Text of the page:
As to the award of damages, the RTC was correct in awarding civil indemnity in the amount of PhP 50,000. Civil indemnity needs no proof other than the fact of the commission of the offense.[28] The award is proper even if the minority of AAA was alleged. There was no allegation in the Information that accused-appellant was the victim's stepfather, precluding a charge for qualified rape which would have increased the award to PhP 75,000.

The CA was also correct in additionally awarding moral damages of PhP 50,000. This is separate and distinct from civil indemnity. It does not require proof of mental and physical suffering.[29]

As a final note, we reject accused-appellant's argument that had he been found to have merely fingered AAA's sexual organ, he would only be convicted of acts of lasciviousness. As held in De Castro v. Fernandez, Jr., the new law on rape now includes sexual assault.[30] Although the amendment to the law on rape was made after accused-appellant was charged, it is well to point out that with its expanded definition, rape can now be committed through sexual assault by inserting "any instrument or object, into the genital or anal orifice of another person."[31]

WHEREFORE, the appeal of accused-appellant is DISMISSED. The Decision dated October 25, 2007 of the CA in CA-G.R. CR-H.C. No. 00310-MIN finding him guilty of the crime of rape is AFFIRMED IN TOTO.

No costs.


Quisumbing, (Chairperson), Carpio Morales, Tinga, and Brion, JJ., concur.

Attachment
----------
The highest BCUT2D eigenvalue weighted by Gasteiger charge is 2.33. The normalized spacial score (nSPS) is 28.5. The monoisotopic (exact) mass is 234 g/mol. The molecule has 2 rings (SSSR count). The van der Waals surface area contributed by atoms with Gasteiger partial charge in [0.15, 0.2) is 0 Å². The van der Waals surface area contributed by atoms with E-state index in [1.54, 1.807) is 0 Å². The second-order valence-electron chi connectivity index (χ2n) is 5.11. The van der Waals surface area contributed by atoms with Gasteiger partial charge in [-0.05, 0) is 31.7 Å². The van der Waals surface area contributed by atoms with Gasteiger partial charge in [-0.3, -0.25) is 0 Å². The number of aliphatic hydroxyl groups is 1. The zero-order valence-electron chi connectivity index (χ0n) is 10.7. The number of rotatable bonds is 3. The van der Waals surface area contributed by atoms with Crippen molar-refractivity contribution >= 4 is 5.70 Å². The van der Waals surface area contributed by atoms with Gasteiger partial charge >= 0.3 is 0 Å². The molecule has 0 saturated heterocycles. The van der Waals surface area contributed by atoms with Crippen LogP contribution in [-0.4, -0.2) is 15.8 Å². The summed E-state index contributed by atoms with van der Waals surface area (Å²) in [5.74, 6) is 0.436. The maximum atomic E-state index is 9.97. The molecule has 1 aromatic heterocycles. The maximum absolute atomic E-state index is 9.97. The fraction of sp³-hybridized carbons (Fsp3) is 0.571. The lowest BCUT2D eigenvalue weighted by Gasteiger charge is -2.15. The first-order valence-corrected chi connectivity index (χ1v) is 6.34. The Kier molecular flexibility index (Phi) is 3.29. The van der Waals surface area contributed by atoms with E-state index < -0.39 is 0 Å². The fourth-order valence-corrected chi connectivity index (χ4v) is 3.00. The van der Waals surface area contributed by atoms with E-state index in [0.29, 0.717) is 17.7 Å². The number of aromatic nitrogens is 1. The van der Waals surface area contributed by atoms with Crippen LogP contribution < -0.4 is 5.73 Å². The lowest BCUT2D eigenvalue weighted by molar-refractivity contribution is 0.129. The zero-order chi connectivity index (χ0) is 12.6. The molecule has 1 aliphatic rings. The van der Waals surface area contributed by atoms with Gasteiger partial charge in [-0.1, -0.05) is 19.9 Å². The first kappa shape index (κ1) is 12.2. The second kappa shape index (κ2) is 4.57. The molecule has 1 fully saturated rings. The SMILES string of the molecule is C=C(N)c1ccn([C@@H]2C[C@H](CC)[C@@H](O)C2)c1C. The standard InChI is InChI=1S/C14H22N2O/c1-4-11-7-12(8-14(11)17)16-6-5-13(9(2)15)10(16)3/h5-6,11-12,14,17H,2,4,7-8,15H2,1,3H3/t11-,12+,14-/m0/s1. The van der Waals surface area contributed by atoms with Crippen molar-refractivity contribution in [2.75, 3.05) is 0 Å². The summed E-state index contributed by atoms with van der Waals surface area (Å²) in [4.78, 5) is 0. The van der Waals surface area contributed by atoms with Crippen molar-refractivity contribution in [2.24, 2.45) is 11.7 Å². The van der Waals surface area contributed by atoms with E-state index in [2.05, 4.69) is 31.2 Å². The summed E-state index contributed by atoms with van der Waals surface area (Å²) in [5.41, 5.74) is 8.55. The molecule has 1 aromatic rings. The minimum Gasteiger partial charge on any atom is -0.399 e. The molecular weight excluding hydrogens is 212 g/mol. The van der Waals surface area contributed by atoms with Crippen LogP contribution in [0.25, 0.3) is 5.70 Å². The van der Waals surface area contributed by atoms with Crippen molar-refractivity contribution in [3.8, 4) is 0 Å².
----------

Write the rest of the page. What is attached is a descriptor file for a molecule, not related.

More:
[1] CA rollo, p. 6.

[2] TSN, July 14, 1998, p. 24.

[3] Id.

[4] Id. at 26-27.

[5] Id. at 27.

[6] TSN, May 4, 1998, p. 15.

[7] Id. at 17.

[8] TSN, March 5, 1998, pp. 9-10.

[9] Id. at 10.

[10] Id. at 11.

[11] TSN, November 17, 1997, p. 2.

[12] Id.

[13] CA rollo, pp. 16-A-17.

[14] Id. at 22. Penned by Judge Jesus V. Quitain.

[15] G.R. Nos. 147678-87, July 7, 2004, 433 SCRA 640.

[16] Rollo, pp. 12-13. Penned by Associate Justice Michael P. Elbinias and concurred in by Associate Justices Teresita Dy-Liacco Flores and Rodrigo F. Lim, Jr.

[17] TSN, March 5, 1998, p. 10.

[18] TSN, July 14, 1998, p. 43.

[19] Id. at 24-25.

[20] Id. at 27.

[21] 2000 Rule on Examination of a Child Witness, Sec. 2.

[22] TSN, November 17, 1997, p. 2.

[23] G.R. Nos. 153573-76, April 15, 2005, 456 SCRA 333, 350.

[24] People v. Arsayo, G.R. No. 166546, September 26, 2006, 503 SCRA 275, 287.

[25] People v. Dela Cruz, G.R. No. 135022, July 11, 2002, 384 SCRA 375, 389.

[26] Suarez, supra at 349.

[27] Dela Cruz, supra at 390.

[28] People v. Madia, G.R. No. 130524, June 20, 2001, 359 SCRA 157, 165.

[29] People v. Cultura, G.R. No. 133831, February 14, 2003, 397 SCRA 368, 380.

[30] G.R. No. 155041, February 14, 2007, 515 SCRA 682, 689; citing People v. Soriano, 436 Phil. 719 (2002).

[31] Republic Act No. 8353 or The Anti-Rape Law of 1997, Sec. 2.